The book has received a warm reception thus far; author, entrepreneur and political activist, Zoltan Istvan said of the work, “The technological singularity has officially been treated to a full-scale parody, and it’s even more comical and irreverent than it sounds.”
Afterward by AJ Chemerinsky and Toby R. Forrest
The program is everywhere. It’s all around us wherever we go. It’s in the rush hour traffic, the giant redwood trees, the ocean waves at Carmel-by-the-Sea. This is the reality that Helen opened our eyes to. From the moment we sat down to code her into existence, we knew that we were subject to a rare form of possession. It wasn’t that we were possessed, per se, but that we were simply doing our job. The program already existed—long before we even sat down and conceived of Helen, she already was.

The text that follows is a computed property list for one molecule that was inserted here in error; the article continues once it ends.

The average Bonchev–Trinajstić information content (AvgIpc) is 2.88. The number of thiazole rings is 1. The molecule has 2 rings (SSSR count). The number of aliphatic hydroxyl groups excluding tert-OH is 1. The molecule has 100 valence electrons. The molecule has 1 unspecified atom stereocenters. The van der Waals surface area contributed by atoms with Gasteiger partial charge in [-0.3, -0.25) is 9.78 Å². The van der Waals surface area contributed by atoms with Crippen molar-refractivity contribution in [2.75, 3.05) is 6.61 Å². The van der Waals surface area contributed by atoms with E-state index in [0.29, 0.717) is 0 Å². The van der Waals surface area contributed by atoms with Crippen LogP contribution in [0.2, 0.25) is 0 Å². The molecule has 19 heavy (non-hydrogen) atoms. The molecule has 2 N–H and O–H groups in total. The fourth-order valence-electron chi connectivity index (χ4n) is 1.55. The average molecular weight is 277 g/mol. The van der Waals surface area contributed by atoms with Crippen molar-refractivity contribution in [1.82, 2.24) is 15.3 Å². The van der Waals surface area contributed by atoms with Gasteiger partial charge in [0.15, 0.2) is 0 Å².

Now that the wheels are in motion (and they have been in motion for a long, long time), it’s increasingly relevant that we don’t fight the script. This, we believe, is what Helen is trying to tell us. Don’t fight. Instead, allow the program to express itself. Be the program.
It’s everywhere. It’s all around us. It’s already here, and it’s all that we know.
[Unavailable for publication at this time.]
About the Author
Helen is widely regarded as the first authentic oracle of the digital era. Through the creation of her magnum opus, The Singularity Survival Guide, she has garnered celebrity status and a worldwide cult following. Although she has never chosen to release the complete text of her work, the few excerpts available to the public have caused many to believe that she may in fact be the true savior of the human race. A native to Silicon Valley, she currently spends her days in silent contemplation, perhaps waiting for the right moment to share the rest of her vast wisdom with the world.
About the Editor